Entertainment Movies Square eyes: movies not to miss this weekend

Square eyes: movies not to miss this weekend

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A Most Wanted Man

Director: Anton Corbijn
Cast: Philip Seymour Hoffman, Rachel McAdams, Willem Dafoe, Robin Wright
Genre: Thriller
Duration: 122 mins
Rating: M – Coarse language and mature themes

The New Daily says: Based on John Le Carré‘s German-set espionage thriller novel of the same name, A Most Wanted has been called melancholy and grim, but praise for Philip Seymour Hoffman’s breathtaking performance in his penultimate film has been universal. David Denby for The New Yorker says : “The film gives le Carré’s bitterly intelligent man some streaks of tenderness, which bring him closer to a conventional movie hero. Yet the heroic quality in Hoffman doesn’t need softening. A great actor, he carried his despair and his outsized sense of responsibility with him to the end.” 


Director: Luc Besson
Cast: Scarlett Johansson, Morgan Freeman
Genre: Sci-fi-Action
Duration: 89 mins
Rating: MA15+ – Strong themes and violence

Stephen A. Russell for thelowdownunder says: “Ballsy French writer/director Luc Besson has always had a thing for kick-as women, and Lucy, the latest canny career move from increasingly interesting young star Scarlett Johansson, has its sights held firmly on his sensually mesmerising lead. His latest offering is a sort of gene-spliced hybrid of his previous hits, including sexy thriller La Femme Nikita and the far-out sci-fi cools of The Fifth Element, with a dash of his high-octane action ‘script’ for The Transporter for good measure.”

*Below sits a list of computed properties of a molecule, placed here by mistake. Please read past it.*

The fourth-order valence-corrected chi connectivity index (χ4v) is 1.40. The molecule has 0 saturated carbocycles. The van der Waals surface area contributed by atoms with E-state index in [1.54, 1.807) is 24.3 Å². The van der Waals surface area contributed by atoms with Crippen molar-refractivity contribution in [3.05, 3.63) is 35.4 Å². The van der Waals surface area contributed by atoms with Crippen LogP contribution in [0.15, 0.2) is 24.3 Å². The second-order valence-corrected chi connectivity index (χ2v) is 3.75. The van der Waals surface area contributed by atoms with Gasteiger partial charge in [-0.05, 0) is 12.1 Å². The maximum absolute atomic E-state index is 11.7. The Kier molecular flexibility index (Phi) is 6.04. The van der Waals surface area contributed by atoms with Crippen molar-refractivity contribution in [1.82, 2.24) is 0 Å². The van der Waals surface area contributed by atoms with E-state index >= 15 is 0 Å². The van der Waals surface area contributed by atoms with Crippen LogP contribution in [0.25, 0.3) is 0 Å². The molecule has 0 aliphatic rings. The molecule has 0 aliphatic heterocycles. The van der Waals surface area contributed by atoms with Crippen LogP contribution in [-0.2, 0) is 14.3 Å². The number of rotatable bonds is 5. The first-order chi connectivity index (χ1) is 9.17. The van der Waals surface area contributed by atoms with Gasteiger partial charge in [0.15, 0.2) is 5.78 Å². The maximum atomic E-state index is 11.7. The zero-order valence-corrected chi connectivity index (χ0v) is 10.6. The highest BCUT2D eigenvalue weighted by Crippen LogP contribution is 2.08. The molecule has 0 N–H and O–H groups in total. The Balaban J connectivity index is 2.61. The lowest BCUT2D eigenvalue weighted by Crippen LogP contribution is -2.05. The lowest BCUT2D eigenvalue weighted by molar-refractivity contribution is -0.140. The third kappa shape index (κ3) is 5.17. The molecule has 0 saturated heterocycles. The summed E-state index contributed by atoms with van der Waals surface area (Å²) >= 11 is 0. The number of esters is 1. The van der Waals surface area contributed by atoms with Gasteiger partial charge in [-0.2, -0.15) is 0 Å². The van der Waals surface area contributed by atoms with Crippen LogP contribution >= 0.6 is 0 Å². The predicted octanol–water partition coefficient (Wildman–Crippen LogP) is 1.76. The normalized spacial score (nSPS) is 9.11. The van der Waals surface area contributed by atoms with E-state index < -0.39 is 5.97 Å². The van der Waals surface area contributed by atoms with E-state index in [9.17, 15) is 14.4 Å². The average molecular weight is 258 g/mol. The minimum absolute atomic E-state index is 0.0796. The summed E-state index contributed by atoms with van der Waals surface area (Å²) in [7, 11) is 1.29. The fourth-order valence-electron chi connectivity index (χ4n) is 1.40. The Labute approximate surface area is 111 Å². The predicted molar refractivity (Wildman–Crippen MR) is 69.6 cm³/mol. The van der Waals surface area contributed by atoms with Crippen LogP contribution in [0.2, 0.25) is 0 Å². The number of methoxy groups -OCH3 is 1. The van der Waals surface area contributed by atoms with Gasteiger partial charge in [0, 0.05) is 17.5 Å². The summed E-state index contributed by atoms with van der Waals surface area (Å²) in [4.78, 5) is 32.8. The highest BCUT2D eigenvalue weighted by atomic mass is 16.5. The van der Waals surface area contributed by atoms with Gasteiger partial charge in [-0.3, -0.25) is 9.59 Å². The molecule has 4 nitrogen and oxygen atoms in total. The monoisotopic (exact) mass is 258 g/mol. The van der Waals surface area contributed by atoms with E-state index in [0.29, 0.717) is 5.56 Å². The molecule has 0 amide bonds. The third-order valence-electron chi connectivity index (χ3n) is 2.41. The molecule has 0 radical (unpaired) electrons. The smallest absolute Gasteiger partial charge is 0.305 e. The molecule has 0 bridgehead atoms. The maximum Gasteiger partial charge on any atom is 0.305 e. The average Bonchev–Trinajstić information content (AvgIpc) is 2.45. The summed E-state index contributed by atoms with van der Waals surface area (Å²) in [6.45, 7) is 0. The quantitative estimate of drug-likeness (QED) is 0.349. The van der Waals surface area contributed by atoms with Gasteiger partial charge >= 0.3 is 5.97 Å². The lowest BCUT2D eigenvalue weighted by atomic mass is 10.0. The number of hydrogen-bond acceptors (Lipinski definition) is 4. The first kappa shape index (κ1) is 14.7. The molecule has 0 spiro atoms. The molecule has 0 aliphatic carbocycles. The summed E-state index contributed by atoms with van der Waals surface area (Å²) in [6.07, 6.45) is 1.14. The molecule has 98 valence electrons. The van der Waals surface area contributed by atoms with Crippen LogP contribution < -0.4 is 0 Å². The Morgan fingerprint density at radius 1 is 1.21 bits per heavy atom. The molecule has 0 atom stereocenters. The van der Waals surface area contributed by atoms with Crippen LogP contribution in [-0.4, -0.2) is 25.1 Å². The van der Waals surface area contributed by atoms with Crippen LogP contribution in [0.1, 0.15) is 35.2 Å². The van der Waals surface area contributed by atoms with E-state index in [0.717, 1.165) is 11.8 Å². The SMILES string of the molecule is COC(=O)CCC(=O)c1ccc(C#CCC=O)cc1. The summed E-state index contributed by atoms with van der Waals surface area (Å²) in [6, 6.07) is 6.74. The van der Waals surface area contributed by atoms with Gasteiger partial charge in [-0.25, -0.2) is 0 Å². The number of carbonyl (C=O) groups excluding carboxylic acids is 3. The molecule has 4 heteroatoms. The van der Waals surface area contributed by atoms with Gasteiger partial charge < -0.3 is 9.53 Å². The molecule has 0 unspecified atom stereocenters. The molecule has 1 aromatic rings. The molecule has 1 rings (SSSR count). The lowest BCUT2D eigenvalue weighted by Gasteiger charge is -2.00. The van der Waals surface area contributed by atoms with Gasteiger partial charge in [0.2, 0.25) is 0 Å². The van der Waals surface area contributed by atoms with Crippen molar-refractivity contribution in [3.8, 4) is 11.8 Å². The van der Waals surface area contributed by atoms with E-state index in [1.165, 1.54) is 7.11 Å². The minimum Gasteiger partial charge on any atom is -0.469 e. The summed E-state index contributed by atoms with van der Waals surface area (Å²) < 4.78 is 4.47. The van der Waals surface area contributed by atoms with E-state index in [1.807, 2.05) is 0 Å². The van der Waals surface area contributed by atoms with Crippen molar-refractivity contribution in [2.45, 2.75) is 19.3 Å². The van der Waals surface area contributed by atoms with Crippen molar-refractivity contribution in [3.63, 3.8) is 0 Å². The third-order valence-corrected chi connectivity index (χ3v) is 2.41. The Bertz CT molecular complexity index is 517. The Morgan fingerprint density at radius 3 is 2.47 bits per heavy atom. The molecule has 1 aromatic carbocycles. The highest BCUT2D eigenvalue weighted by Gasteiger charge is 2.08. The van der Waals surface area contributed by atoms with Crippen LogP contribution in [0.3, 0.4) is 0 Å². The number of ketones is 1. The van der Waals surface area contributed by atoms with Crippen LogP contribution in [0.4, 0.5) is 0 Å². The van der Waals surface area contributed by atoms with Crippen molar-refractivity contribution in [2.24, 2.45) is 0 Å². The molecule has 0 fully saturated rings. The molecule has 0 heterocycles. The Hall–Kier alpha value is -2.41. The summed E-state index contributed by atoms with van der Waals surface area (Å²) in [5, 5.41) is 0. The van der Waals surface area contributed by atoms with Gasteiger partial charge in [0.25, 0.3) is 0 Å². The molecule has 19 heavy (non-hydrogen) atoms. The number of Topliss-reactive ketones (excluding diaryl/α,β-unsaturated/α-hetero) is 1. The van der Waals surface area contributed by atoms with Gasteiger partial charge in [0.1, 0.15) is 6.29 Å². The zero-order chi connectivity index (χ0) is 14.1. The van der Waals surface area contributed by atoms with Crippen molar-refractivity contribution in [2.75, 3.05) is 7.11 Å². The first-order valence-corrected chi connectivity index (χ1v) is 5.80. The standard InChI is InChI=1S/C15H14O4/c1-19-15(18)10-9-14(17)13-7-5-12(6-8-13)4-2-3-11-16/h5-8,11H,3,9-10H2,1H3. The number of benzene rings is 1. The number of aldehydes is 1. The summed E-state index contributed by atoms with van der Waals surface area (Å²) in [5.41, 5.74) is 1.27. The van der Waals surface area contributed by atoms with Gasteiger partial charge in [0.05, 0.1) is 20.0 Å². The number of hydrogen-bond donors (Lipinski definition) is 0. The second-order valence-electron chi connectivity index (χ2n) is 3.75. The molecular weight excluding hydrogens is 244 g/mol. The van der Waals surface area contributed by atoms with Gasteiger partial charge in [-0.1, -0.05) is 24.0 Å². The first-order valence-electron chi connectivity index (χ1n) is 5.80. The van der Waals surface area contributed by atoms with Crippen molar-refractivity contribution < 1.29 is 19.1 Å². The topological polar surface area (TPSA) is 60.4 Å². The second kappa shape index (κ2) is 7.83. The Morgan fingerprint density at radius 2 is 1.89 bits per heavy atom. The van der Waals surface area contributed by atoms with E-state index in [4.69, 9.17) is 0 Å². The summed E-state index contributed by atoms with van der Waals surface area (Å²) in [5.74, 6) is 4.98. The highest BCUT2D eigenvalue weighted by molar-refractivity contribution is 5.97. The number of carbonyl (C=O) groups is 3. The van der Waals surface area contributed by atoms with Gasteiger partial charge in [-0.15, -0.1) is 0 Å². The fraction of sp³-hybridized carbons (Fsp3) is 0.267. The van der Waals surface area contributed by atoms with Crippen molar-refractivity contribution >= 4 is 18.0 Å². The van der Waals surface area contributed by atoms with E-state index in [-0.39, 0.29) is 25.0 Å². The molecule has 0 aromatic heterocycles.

The Selfish Giant

Director: Clio Bernard
Cast: Conner Chapman, Shaun Thomas, Siobahn Finneran
Genre: Drama
Duration: 91mins
Rating: MA15+ – Strong course language

Stephen A. Russell for thelowdownunder says: ” Following her strikingly experimental documentary on playwright Andrea Dunbar in 2010, The Arbor, writer/director Clio Barnard’s debut dramatic feature, based very loosely on Oscar Wilde’s The Selfish Giant, is a cinematic triumph that heralds a much-needed champion of sorely under-represented female auteurs. A harrowing and yet achingly heartfelt study in social realism, gone is Wilde’s overtly religious take on redemption, instead replaced with the deeply human struggle of social misfits attempting to make good in spite of the crushing poverty that seems to embody the great author’s oft-repeated quote, “we are all in the gutter, but some of us are looking at the stars. Hauntingly beautiful, Barnard is an incredible new talent. Magnificent stuff.”

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